Having waxed lyrical about his work back in May, then it would be selfish of me not to share these new pictures of bodypainting artist Kim Joon’s (김준) that I happened to come across recently. Unfortunately though, they come from the lobby of the Jeonju Hite Beer factory (“전주에 있는 하이트 맥주 공장을 견학 하면서 바디 페인팅 광고가 눈에 들어와서”) rather than from a new exhibition, although on the bright side that opens the possibility that managers of Korean Starbucks branches might get similarly moved by the Starbucks version of his “branded” works.
I am still very interested in seeing an exhibition of his for myself though, but given that even Kim Joon’s own website doesn’t mention upcoming ones then it can be very hard to find any information about them in advance. And so I apologize, for after a little digging I learned that by complete coincidence a few new pieces of his work were actually being displayed in Daegu at about the time this photo was taken, as part of a wider exhibition entitled “From the Roots to the Being Now” (근원으로부터 현제까지), but unfortunately that finished two weeks ago.
By way of compensation then, let me direct you to the 2008 page of his website, where he does seem to have added several new images since I wrote that first post, and there are many more on the website of the Boxart Gallery in Verona, Italy, where there was an exhibition of his work in June and July. On top of that, here’s a 52 page PDF catalog of much of his work available as a zip file, here’s a description of the exhibition, below is yet one more recent work (source), and finally here’s a surreal 3D video of his from 2004 too, which I confess I don’t care for myself, but which will still probably be the strangest thing you and I will ever see while listening to what seems to be chanting from a Korean Buddhist temple.
Am I forgiven?^^ Seriously though, if any readers do ever hear about any upcoming exhibitions of his in Korea then please pass on the details, for considering how many there have been overseas just in the past year then his domestic appearances must be quite rare unfortunately.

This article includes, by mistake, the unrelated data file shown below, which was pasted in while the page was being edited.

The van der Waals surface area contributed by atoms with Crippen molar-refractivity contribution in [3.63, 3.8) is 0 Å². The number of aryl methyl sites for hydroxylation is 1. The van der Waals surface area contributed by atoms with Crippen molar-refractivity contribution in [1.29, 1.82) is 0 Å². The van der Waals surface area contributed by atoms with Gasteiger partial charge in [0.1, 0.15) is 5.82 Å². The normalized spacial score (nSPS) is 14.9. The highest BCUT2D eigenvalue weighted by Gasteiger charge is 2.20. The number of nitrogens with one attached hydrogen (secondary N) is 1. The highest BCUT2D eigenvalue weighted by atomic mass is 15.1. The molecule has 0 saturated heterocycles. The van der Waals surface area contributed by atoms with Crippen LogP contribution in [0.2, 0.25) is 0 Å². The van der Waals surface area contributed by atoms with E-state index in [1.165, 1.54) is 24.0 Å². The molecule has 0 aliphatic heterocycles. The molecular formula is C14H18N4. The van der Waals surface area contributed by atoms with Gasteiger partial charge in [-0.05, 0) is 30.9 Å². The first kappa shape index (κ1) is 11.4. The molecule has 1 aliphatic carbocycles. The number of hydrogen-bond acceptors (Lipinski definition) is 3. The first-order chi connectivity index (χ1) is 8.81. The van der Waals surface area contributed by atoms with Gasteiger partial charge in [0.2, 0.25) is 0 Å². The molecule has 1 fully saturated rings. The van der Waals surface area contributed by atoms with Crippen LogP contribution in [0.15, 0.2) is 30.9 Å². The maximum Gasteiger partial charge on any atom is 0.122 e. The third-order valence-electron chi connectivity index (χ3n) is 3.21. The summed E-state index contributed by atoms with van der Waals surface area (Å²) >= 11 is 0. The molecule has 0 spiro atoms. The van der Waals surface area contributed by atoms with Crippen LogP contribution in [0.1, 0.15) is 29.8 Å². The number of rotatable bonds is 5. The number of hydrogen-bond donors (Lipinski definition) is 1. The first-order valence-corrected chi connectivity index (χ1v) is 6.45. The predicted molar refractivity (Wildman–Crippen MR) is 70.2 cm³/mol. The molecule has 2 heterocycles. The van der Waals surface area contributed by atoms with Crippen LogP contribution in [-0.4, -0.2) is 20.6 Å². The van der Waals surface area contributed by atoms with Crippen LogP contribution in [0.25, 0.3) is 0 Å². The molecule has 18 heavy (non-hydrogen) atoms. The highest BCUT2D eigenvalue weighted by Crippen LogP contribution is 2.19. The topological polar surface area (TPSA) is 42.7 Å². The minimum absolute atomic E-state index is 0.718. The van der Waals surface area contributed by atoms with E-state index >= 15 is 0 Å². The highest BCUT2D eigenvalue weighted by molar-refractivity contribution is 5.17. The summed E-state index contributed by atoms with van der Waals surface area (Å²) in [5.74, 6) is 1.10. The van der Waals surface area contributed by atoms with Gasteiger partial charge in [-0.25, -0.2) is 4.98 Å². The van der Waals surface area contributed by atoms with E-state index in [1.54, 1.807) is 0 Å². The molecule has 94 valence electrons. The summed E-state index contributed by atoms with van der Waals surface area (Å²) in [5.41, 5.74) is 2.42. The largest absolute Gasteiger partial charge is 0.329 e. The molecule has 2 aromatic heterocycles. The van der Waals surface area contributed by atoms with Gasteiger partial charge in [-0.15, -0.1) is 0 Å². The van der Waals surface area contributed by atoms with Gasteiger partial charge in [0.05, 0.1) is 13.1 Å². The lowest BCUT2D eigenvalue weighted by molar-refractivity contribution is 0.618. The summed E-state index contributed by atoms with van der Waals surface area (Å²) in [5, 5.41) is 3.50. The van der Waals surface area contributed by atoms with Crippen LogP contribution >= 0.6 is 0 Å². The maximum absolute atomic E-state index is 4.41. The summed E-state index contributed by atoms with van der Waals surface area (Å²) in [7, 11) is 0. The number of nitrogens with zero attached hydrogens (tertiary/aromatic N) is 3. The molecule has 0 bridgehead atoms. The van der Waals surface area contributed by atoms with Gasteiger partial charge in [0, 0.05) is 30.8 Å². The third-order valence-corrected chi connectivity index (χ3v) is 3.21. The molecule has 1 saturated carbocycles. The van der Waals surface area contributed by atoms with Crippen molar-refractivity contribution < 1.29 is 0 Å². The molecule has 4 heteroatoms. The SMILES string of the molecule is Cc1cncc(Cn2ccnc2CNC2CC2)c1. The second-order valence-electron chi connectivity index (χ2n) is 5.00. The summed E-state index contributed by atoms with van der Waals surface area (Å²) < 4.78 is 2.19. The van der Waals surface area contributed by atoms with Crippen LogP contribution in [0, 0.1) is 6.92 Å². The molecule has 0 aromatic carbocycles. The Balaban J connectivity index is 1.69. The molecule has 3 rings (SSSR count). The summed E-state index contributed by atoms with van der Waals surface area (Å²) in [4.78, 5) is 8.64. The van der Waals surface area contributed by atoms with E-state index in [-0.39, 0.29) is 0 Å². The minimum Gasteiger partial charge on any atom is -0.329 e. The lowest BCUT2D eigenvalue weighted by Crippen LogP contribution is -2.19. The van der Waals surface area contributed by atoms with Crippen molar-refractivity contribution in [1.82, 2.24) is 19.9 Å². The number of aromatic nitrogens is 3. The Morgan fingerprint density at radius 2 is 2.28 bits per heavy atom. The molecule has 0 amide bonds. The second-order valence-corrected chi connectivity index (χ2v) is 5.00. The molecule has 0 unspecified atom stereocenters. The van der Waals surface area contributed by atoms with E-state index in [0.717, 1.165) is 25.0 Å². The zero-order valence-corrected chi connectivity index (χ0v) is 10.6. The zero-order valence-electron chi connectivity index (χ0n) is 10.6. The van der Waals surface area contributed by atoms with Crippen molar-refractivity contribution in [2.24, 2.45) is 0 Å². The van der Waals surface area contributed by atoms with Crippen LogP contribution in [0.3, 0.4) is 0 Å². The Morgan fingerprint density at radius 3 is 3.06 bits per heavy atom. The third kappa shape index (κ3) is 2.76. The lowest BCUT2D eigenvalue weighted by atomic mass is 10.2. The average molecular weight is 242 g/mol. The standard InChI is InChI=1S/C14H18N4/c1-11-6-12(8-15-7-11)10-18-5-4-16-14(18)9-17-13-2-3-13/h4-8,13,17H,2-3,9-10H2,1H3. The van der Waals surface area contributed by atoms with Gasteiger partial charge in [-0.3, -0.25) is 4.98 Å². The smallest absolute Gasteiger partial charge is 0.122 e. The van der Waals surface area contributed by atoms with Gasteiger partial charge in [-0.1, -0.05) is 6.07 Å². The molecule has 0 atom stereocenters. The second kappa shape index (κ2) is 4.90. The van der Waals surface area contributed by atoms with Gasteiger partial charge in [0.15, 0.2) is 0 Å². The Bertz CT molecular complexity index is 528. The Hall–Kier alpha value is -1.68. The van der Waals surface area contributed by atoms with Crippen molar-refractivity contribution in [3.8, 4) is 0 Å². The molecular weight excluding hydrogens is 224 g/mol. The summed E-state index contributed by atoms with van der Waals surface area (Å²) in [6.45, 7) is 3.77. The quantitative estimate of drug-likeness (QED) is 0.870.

Back in July, I wrote a lengthy post* on the reasons behind and implications for Korean society of the high numbers of “weekend couples” (주말부부) and “lonely geese fathers” (외기러기) here, the latter generally referring to fathers who remain in Korea to work while their families live overseas for the sake of the children’s eduction. Back then, no statistics on the numbers of either seemed to be available, so I speculated that the combination of both meant that a total of perhaps one in fifteen to one in ten Korean teenagers lived in a different city to their father most of the time (source, left: James Kim; CC BY-SA 2.0).
But it turns out that perhaps I underestimated that number: according to this recent survey of single women, effectively teenagers in this particular sense, for Koreans tend to live at home until marriage (although this is more for economic rather than the cultural reasons usually cited: see here and here), as many as one in eight Korean families have “at least one immediate family member living apart from the rest”. True, on the one hand that figure will include also university students living away from home, but then they are not common as I explain in those two posts linked to above, and on the other it wouldn’t contain the “international” lonely goose fathers I mention above either, so ultimately I’d wager that 90% or more of those one in eight immediate family members referred to would indeed be fathers working in different cities during the week.
There are some other interesting points made in that survey, but as it doesn’t mention the numbers and methodology (par for the course for most Korean newspapers unfortunately), then I’d take them with a grain of salt. But I think that the figures for geese families would be pretty consistent whatever the sample size.
On Wednesday, apparently someone over at Naver listened to my recent request for pictures of interesting juxtapositions featuring observers of Korean advertisements, and chose this as the photo of the day. True, not exactly what I wanted, but it’s a good start.
If anyone wants me to translate the three(!) paragraphs accompanying the photo, just give me a buzz. Actually, I’m a little curious myself as to what the judge found to write about it, but unfortunately I have a screaming daughter and baby to deal with as I type this (story of my life these days). With the five minutes spare that I did have though, I learned that the model’s name is Jessica Stam (제시카 스탐), and that Solezia (쏠레지아) is a Korean company (I think). Here’s a larger version of the original advertisement too:
Of course, you could argue that Jessica Stam doesn’t quite look gaunt enough there, much more so than in real life, but fortunately Solezia knew where to draw the line on good taste and healthy body images of women.